Herschel Walker, college football's Heisman Trophy winner, is known more for his power and speed than as a cutback runner. But on Wednesday he executed a change-of-direction move that left many people gasping. He signed a multi-year, multi-million dollar contract with the New Jersey Generals of the United States Football League.
Only days before he had attempted to squelch rumors that he had done just that, calling a news conference to state he intended to remain at Georgia, where he has kept the Bulldogs at or near the top of the national rankings for three years. Walker, an athlete known for his high ideals as well as his glittering yardage figures, was convinced he knew the NCAA's eligibility rules ''front and back.'' He was also convinced that in talking to New Jersey owner J. Walter Duncan he had done nothing that would jeopardize his collegiate standing. A player is ineligible once he enters into any kind of pro agreement.
Even so, the National Collegiate Athletic Association decided to conduct an investigation to set the record straight rather than to allow a cloud of doubt to hang over the situation. Vince Dooley, Walker's coach, fully supported the idea.
Less than 24 hours after the investigation was announced, ''new information'' was presented to Dooley that the university said made it apparent Herschel had indeed engaged in actions which made him ineligible.
The Catch-22 may have been what a Boston Globe story alleged on Saturday, when it reported that Walker had signed with the Generals, then used a grace period to change his mind. NCAA rules, however, do not recognize any such reversal.
In turning pro before his senior season, Herschel has relinquished his chance to become history's first 7,000-yard career rusher (he has 5,259) and only the second two-time Heisman recipient.
What he gains, according to reports, is a $1.5 million signing bonus and $2.5 million in salary during each of the next six years. He also could become the the main building block for the new league, which begins its March-to-July season a week from Sunday.
USFL Commissioner Chet Simmons has said the league will have to sign some players of ''star value,'' because ''the public is obsessed with stars.'' History indicates that one transcendent star can help legitimize a whole league, as Red Grange did with the NFL in the 1920s and Joe Namath with the AFL in the late 1960s.
USFL teams have already signed a handful of top collegians, including Tom Ramsey, Kelvin Bryant, and Craig James, but the biggest catch in the draft, Stanford quarterback John Elway, has thus far avoided the league's overtures. Walker, therefore, became an obvious target for some team's attention, even before his graduation. Tabb tabbed Sullivan winner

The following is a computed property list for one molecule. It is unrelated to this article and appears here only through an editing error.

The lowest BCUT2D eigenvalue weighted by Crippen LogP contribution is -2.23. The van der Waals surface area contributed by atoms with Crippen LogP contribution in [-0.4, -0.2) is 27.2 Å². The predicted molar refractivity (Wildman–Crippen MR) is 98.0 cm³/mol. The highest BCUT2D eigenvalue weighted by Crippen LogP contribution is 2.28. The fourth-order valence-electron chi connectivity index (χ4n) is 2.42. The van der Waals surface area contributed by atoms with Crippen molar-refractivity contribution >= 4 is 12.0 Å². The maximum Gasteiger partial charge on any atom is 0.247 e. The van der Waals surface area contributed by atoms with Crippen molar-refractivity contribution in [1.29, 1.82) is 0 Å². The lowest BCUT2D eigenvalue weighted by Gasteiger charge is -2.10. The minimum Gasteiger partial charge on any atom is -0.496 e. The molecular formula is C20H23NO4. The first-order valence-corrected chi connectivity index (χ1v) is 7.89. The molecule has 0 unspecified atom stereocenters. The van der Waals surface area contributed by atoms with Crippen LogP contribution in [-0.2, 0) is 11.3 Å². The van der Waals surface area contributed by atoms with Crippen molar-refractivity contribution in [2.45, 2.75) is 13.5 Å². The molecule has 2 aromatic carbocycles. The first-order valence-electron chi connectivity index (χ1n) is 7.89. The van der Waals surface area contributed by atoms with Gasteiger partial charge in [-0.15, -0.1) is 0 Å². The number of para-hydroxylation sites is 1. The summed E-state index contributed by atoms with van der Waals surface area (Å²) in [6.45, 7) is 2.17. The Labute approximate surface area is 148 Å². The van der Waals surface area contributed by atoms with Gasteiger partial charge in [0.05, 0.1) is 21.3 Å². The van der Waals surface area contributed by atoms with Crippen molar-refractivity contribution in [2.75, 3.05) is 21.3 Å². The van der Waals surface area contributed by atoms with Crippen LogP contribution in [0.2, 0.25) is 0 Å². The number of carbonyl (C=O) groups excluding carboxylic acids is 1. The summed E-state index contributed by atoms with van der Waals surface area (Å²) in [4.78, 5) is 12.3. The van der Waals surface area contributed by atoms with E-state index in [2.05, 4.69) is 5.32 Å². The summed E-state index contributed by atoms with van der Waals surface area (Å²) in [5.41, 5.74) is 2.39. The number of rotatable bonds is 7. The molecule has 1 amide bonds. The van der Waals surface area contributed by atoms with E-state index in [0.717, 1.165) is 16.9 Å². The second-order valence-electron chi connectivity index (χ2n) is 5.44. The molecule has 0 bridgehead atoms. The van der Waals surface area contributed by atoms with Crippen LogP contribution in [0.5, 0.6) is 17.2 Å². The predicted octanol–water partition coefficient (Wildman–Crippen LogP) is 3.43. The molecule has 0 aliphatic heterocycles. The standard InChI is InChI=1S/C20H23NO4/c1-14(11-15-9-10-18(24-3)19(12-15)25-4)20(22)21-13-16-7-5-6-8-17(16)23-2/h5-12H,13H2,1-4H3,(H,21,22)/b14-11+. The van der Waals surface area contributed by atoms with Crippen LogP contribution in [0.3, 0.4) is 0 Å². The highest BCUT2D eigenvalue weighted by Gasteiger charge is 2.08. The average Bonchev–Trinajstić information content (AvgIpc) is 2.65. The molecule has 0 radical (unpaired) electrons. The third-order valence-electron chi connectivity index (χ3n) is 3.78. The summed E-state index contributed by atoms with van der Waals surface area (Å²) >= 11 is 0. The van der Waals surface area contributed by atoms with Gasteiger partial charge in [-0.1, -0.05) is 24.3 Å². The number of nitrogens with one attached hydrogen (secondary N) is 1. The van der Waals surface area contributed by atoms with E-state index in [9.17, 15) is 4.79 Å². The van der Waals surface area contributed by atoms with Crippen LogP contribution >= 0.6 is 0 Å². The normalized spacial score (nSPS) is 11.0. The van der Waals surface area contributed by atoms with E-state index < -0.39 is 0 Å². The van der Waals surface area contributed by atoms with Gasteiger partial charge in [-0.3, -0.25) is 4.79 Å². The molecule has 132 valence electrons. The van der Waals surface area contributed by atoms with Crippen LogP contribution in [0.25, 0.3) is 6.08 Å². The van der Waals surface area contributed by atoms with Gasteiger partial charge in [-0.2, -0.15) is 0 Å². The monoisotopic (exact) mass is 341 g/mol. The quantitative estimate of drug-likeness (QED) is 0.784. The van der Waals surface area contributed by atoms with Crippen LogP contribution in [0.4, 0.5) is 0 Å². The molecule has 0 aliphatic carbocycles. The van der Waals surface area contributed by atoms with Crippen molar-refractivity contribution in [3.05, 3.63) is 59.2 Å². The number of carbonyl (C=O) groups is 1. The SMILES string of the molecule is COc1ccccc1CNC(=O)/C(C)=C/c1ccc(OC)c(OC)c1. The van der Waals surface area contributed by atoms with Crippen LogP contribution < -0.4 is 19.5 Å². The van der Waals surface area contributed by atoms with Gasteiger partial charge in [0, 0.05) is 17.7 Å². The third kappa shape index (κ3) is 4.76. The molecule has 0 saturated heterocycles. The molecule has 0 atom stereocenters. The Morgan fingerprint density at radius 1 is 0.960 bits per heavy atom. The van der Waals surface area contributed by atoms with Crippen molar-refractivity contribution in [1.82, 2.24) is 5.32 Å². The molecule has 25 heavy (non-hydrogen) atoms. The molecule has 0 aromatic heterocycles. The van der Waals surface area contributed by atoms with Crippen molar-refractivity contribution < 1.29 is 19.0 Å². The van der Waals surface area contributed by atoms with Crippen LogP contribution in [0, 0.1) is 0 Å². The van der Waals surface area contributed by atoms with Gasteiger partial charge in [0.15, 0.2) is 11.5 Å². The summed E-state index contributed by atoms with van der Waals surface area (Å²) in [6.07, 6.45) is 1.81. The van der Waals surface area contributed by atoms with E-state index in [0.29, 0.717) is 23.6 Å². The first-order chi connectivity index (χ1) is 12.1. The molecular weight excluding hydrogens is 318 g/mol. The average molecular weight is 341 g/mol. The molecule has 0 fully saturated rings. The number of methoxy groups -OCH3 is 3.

Mary, Mary quite extraordinary. Miler Mary Decker Tabb had to outdistance one of America's greatest distance runners to be named the outstanding amateur athlete in the United States. In winning the 1982 Sullivan Award, presented in Indianapolis earlier this week, Tabb won over fellow Eugene, Ore. resident Alberto Salazar, who set a world record in the marathon.
Some 2,000 voters, including sports officials and media representatives, found her credentials more compelling than those of Salazar or eight other finalists. Within the space of 41 days, she set three world and six American records at distances from a mile to 10,000 meters.It was an impressive display of stamina and raw athletic ability for the courageous 24-year-old, whose peak-and-valley career began a decade ago as a precocious teen-age prodigy.
Tabb is only the sixth female to win the Sullivan in the award's 52 years, and the first woman track and field performer so honored since Wilma Rudolph in 1961.
Her record mile of 4:18.08 makes Mary a serious 1,500-meter gold medal contender at the 1984 Olympics. No American woman has finished higher than eighth in this event since it was introduced at the '72 Games.
Skier Phil Mahre, who won his second World Cup title, was third in the Sullivan balloting. Other candidates for the award were swimmer Mary Meagher, boxer Tyrell Biggs, wrestler Greg Gibson, figure skater Scott Hamilton, diver Greg Louganis, synchronized swimmer Tracie Ruiz, and equestrian rider Melanie Smith. Touching other bases
* Willie, Mickey, and the Duke. What memories they gave us, patrolling New York's centerfield precincts simultaneously in the 1950s, Willie Mays for the Giants, Mickey Mantle for the Yankees, and Duke Snider for the Dodgers. Rather sadly, Mays and Mantle have had to to sever their major league connections. In each case, major league baseball ordered the break in order to keep itself above gambling associations. First Mays, and now Mantle, have taken public relations jobs with Atlantic City casinos. They will still be allowed to play in oldtimers games. The irony of this situation, some feel, is that baseball has permitted two owners, the Pirates' John Galbreath and the Yankees' George Steinbrenner, to retain their interests in racetracks.
* One seeming injustice of NCAA probations is the way some coaches escape them. The coach moves on, leaving the school to serve time for what he may have done. This shouldn't happen, says Rice football coach Ray Alborn. ''If the coach gets a school on probation and gets a job at another school, then the probation should follow him,'' Alborn suggests.